Did you notice when I showed all my supplies in my last post that the doll's stuffing was missing? Well, that's because when I ordered all my other supplies from Weir Crafts, the stuffing was out of stock and I didn't want to wait for it to get back in stock. Traditional Waldorf Dolls are made with all natural materials, so I didn't want to go to JoAnn's and buy just any stuffing. I found the wool fleece that I ended up with on e-bay. It was a fraction of the cost of other fleece I had looked at. But, here's why: I would have to hand wash it upon delivery. Yep, it was freshly shaved off the sheep that wore this fuzzy coat of wool. The pic above is what it looked like when it arrived in the mail. There was also much nastiness in it and it smelled like a barn. Mostly just dirt matted into it and pieces of straw and random bits of leaves. Nevertheless, each of the 2 batches, took one wash and about 3 rinses before the water was clear. I'm sure many (most?) people would opt out of this and either wait for pre-washed fleece to get re-stocked, or head out to the store and make-do. My thinking is, where's the fun in that? I think the washing of the wool adds another step of love in the making of this doll. The scent also actually brought back childhood memories of my Dad's farm. I know, I'm kinda strange. ;)
Washing the wool was also a nice way to spend a sunny afternoon free of humidity thanks to a couple of days of welcomed rain. It was also a great opportunity to teach Taylor about where materials come from (even if she did think the wool smelled like "poop" ;) )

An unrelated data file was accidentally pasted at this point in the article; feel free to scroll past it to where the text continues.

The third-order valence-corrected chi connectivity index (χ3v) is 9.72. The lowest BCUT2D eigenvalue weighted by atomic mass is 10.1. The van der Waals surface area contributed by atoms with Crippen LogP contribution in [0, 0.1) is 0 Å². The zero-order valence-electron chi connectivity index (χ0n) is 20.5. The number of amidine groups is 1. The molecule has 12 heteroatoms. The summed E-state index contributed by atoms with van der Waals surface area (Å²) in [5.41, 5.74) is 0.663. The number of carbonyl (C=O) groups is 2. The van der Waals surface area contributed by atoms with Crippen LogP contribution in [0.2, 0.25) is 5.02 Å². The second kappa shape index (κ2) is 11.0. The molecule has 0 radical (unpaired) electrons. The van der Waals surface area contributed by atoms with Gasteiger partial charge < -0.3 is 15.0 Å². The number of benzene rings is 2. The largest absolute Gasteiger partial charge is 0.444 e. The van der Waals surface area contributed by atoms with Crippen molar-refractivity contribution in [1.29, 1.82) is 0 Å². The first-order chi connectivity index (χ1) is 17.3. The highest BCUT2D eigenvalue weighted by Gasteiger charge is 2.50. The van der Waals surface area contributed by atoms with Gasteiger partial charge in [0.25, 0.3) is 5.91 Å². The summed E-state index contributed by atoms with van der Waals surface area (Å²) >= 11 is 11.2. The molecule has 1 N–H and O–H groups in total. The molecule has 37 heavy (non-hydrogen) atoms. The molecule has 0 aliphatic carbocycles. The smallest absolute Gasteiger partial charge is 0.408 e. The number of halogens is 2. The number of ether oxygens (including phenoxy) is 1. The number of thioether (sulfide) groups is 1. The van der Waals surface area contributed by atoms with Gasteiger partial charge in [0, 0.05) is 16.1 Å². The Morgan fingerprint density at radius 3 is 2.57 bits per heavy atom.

Prior to purchasing the wool, I did a quick Google search to see what I might be getting myself into and I found this simple tutorial on how to wash the wool. I followed the tutorial, but I also did a second "wash" with diluted vinegar and baking soda to help subdue the barnyard scent. That's Taylor joining in the fun.
After it was thoroughly washed and well rinsed, I let it bask in the sun to help it dry. After a few hours, I brought it in the house and finished drying it with a hairdryer on low heat. Putting it in the dryer would have just felted it. So, that wasn't an option.
Once it was dry, I pulled it apart (I'm sure there's a term for this step) and ended up with soft and fluffy fleece!
I still have half the batch to pull apart, this entire basket was used to create the (not very big) head of the doll. I'm trying to convince Taylor to help me because she's such a sensory seeking kid, I know she'd love the soft feel of it in her hands.
It was a very relaxing and therapeutic way to spend a Saturday afternoon. Even hubby was impressed at the end of it all, despite thinking I'd lost my mind when I started the whole process.
The scent lingered for a bit, but now it smells fresh and clean!